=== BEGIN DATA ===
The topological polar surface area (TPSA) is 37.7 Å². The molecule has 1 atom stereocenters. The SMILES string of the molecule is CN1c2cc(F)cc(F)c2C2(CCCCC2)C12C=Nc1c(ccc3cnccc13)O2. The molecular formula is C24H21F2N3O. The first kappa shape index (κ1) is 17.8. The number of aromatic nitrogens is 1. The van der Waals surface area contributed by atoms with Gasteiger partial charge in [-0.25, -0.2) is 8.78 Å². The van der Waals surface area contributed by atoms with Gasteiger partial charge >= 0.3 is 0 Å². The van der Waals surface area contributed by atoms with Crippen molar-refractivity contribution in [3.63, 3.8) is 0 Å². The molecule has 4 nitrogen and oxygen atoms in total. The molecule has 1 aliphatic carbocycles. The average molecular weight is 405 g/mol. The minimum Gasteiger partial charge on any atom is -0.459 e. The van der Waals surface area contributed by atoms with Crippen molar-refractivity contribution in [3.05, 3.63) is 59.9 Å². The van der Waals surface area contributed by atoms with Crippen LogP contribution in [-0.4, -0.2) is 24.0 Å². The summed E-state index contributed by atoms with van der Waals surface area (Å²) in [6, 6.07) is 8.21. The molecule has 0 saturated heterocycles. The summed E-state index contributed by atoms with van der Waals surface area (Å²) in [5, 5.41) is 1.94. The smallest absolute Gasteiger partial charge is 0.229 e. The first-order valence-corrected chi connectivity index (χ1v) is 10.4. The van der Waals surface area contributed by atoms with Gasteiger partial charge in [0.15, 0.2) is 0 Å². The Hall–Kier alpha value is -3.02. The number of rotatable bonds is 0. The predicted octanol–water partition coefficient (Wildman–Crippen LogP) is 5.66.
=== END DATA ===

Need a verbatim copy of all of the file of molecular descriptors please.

The topological polar surface area (TPSA) is 37.7 Å². The molecule has 1 atom stereocenters. The SMILES string of the molecule is CN1c2cc(F)cc(F)c2C2(CCCCC2)C12C=Nc1c(ccc3cnccc13)O2. The molecular formula is C24H21F2N3O. The first kappa shape index (κ1) is 17.8. The number of aromatic nitrogens is 1. The van der Waals surface area contributed by atoms with Gasteiger partial charge in [-0.25, -0.2) is 8.78 Å². The van der Waals surface area contributed by atoms with Gasteiger partial charge >= 0.3 is 0 Å². The van der Waals surface area contributed by atoms with Crippen molar-refractivity contribution in [3.63, 3.8) is 0 Å². The molecule has 4 nitrogen and oxygen atoms in total. The molecule has 1 aliphatic carbocycles. The average molecular weight is 405 g/mol. The minimum Gasteiger partial charge on any atom is -0.459 e. The van der Waals surface area contributed by atoms with Crippen molar-refractivity contribution in [3.05, 3.63) is 59.9 Å². The van der Waals surface area contributed by atoms with Crippen LogP contribution in [-0.4, -0.2) is 24.0 Å². The summed E-state index contributed by atoms with van der Waals surface area (Å²) in [6, 6.07) is 8.21. The molecule has 0 saturated heterocycles. The summed E-state index contributed by atoms with van der Waals surface area (Å²) in [5, 5.41) is 1.94. The smallest absolute Gasteiger partial charge is 0.229 e. The first-order valence-corrected chi connectivity index (χ1v) is 10.4. The van der Waals surface area contributed by atoms with Gasteiger partial charge in [0.15, 0.2) is 0 Å². The Hall–Kier alpha value is -3.02. The number of rotatable bonds is 0. The predicted octanol–water partition coefficient (Wildman–Crippen LogP) is 5.66.